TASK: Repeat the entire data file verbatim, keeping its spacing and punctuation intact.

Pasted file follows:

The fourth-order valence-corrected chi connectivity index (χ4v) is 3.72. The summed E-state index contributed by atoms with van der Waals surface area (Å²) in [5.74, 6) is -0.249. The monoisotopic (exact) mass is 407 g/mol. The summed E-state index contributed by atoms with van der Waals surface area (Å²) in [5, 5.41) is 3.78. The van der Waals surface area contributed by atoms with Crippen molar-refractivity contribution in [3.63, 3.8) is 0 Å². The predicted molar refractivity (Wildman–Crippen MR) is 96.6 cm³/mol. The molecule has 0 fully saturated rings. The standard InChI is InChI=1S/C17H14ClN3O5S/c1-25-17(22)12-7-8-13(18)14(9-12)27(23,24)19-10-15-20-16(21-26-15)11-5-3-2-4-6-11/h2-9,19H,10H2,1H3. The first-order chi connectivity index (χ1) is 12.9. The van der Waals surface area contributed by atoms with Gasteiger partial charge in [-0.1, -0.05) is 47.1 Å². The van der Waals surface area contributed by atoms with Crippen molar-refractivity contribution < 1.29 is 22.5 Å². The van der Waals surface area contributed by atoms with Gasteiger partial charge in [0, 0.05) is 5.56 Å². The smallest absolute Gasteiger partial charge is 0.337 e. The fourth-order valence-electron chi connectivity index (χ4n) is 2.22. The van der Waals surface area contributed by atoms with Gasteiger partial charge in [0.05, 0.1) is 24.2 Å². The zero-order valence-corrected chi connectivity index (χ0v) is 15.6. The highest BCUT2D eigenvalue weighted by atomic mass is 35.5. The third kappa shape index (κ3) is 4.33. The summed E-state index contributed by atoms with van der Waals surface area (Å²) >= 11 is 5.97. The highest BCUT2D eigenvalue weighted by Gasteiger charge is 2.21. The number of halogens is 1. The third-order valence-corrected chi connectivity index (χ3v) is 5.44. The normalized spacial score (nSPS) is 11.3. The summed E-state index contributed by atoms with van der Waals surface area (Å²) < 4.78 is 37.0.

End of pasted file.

The fourth-order valence-corrected chi connectivity index (χ4v) is 3.72. The summed E-state index contributed by atoms with van der Waals surface area (Å²) in [5.74, 6) is -0.249. The monoisotopic (exact) mass is 407 g/mol. The summed E-state index contributed by atoms with van der Waals surface area (Å²) in [5, 5.41) is 3.78. The van der Waals surface area contributed by atoms with Crippen molar-refractivity contribution in [3.63, 3.8) is 0 Å². The predicted molar refractivity (Wildman–Crippen MR) is 96.6 cm³/mol. The molecule has 0 fully saturated rings. The standard InChI is InChI=1S/C17H14ClN3O5S/c1-25-17(22)12-7-8-13(18)14(9-12)27(23,24)19-10-15-20-16(21-26-15)11-5-3-2-4-6-11/h2-9,19H,10H2,1H3. The first-order chi connectivity index (χ1) is 12.9. The van der Waals surface area contributed by atoms with Gasteiger partial charge in [-0.1, -0.05) is 47.1 Å². The van der Waals surface area contributed by atoms with Crippen molar-refractivity contribution < 1.29 is 22.5 Å². The van der Waals surface area contributed by atoms with Gasteiger partial charge in [0, 0.05) is 5.56 Å². The smallest absolute Gasteiger partial charge is 0.337 e. The fourth-order valence-electron chi connectivity index (χ4n) is 2.22. The van der Waals surface area contributed by atoms with Gasteiger partial charge in [0.05, 0.1) is 24.2 Å². The zero-order valence-corrected chi connectivity index (χ0v) is 15.6. The highest BCUT2D eigenvalue weighted by atomic mass is 35.5. The third kappa shape index (κ3) is 4.33. The summed E-state index contributed by atoms with van der Waals surface area (Å²) >= 11 is 5.97. The highest BCUT2D eigenvalue weighted by Gasteiger charge is 2.21. The number of halogens is 1. The third-order valence-corrected chi connectivity index (χ3v) is 5.44. The normalized spacial score (nSPS) is 11.3. The summed E-state index contributed by atoms with van der Waals surface area (Å²) < 4.78 is 37.0.